View of the Castle Frýdlant from the brewery
Castle Frýdlant
Castle Frýdlant

Frýdlant (sometimes also called Frýdlant v Čechách to avoid confusing it with the other Frýdlant nad Ostravicí in eastern Czechia) is a town in the district of Liberec in Bohemia, near the border of Poland with a population of about 7,600. The area, which is near the Jizera Mountains and on the Smědá River, was probably settled beginning in the 6th century by Sorbian tribes from Lusatia, while the castle in Frýdlant made its first appearance in the history books in the 13th century when it was acquired by Rulko of Bieberstein. The castle sits perched atop a hill above the river in the center of town, and has known many different owners over the course of time.

Important trade routes crossed through the area, including those to Görlitz and Lusatia. From Görlitz one could get on the Via Regia, or Royal Highway, which ran west-east through the Holy Roman Empire.  Bieberstein had a moat and curtain walls built to further protect the castle, but it was still raided several times during the Hussite Wars (1419-1434). The originally gothic castle was rebuilt into the style of a Renaissance chateau.

Frýdlant Castle
Frýdlant Castle

The castle in Frýdlant changed hands many times over the centuries due to death, politics, assassination and intrigue. Some of the famous people that owned it were the families Bieberstein and Redern, or Albrecht Wallenstein, a prominent military leader during the Thirty Years War who was later assassinated for treachery. But one of the owners worth mentioning here, because of his relevance to the history of Görlitz, is Friedrich von Bieberstein. He was a baron and one of the most powerful men in the kingdom of Bohemia, he also owned the castles Landeskrone and Tauchritz. In 1349 von Bieberstein became involved in a feud with the city of Görlitz.

The cause of the feud was a warrant for the arrest of a thief and general mischief-maker named Nitsche von Rackwitz. Görlitz wanted to lock him up, and they knew him to be a vassal of von Bieberstein, so the city sent a delegation to Tauchritz to demand the delivery of the criminal Nitsche, but von Bieberstein refused to hand him over. The delegation decided enough was enough, and they rode with an armed crew to the castle Frýdlant, where they suspected Rackwitz was staying, and they stormed the castle to capture and arrest him. Von Bieberstein anticipated this move, however, and he met the armed crew there and ordered his guards to slay them as enemy invaders. Two men from Görlitz lost their lives at the castle, the rest of the men ran but the guards caught up with them in the square and left five more dead.

Naturally, this angered the people of Görlitz, and they demanded some recompense for the lives lost in the pursuit of justice. After much negotiating, von Bieberstein agreed to pay Görlitz 200 Shock (the coin currency used at the time), so that a church could be built for the salvation of the seven slain men from Görlitz. That church is the Frauenkirche, which today stands beside the Kaufhaus in Görlitz. Read more about the Frauenkirche here.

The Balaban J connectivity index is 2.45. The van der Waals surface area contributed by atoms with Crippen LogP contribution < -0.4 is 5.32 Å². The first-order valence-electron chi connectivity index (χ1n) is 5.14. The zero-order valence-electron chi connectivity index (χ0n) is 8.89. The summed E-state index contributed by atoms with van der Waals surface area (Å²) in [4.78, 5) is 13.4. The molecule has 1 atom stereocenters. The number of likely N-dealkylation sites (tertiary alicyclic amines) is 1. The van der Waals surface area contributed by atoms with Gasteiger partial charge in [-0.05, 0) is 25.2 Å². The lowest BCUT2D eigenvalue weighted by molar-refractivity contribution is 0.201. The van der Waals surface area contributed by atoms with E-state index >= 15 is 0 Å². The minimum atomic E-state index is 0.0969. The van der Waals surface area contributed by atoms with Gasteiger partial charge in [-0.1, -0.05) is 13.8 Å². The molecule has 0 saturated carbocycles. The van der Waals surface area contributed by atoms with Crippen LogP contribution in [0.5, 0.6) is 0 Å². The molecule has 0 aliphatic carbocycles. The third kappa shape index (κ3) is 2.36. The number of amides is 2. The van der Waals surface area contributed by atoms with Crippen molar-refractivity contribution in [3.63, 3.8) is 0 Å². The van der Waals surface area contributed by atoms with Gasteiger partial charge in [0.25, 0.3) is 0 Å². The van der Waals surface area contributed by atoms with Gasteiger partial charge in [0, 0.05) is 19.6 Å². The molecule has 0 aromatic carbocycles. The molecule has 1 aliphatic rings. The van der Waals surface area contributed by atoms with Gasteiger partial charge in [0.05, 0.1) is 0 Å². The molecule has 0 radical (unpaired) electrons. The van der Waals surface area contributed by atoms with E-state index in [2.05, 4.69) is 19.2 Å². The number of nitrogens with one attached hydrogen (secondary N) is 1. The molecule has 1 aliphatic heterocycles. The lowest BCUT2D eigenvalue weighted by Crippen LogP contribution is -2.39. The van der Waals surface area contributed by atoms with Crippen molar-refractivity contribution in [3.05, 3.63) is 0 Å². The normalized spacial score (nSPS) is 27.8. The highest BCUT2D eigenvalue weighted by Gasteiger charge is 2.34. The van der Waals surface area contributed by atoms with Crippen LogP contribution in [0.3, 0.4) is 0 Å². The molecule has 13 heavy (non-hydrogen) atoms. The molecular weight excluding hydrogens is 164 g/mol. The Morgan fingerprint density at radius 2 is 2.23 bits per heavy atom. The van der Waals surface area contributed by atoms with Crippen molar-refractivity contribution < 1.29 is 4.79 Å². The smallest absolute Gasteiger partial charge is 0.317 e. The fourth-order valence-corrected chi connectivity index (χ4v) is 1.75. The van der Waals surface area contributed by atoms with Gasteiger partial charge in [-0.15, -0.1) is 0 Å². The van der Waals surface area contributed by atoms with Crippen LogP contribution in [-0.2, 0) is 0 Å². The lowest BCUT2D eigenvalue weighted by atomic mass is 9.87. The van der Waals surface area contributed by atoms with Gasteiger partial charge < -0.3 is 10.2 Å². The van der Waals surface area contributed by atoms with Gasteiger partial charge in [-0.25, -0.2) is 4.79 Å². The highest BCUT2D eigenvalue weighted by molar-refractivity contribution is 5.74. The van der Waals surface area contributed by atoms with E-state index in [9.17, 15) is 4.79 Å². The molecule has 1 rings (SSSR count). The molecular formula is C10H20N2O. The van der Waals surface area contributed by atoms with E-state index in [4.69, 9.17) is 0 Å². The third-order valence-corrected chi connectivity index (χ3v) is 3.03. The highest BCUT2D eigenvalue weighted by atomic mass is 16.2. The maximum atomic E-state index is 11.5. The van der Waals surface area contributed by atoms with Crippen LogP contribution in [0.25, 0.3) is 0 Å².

The Frauenkirche in Görlitz

Today the castle Frýdlant (Zámek Frýdlant) is open for tours and contains an incredible collection of original decorations, furniture and historical artifacts since it escaped damage or raiding after WWII. If you tour the castle you will see the Countess’ and children’s rooms preserved with decorations and contents, an exhibit on  Albrecht von Wallenstein, an armory containing thousands of historic weapons dating from the Hussite period up to the 19th century, the chapel of St. Anne which has both a Catholic and Protestant altar, the uniforms of staff at the castle, an impressive antique pipe collection, and a working kitchen. I am used to visiting castles that are beautiful from the outside, but quite empty inside as a result of war and looting, so I was quite blown away by the historical treasures this castle contains. The castle interior can only be visited during a guided tour – we took a tour in Czech language but were given a script to read along in German and English.  I can only show you pictures of the exterior of the castle and the kitchen, as photography wasn’t allowed inside. You will just have to go and see it for yourself!

Kitchen in Castle Frýdlant
Kitchen in Castle Frýdlant
Castle Frýdlant

The town square in Frýdlant is small but charming, lined with colorful houses and the town hall building which was erected in 1893 according to plans by the Viennese architect Franz Neumann. Located inside of the town hall is a city museum with archaeological and historical exhibits. The square is named after Thomas Masaryk, the first president of Czechoslovakia after independence from the Austro-Hungarian monarchy in 1918. The town of Frýdlant, with a majority German population, became part of the newly-founded country. Masaryk was one of the first politicians to voice concern at the rise of Hitler, but he didn’t live to see the Nazi occupation of his country in 1938. After WWII ended, the Germans living in the area were expelled and replaced by Czech settlers.

Town square in Frýdlant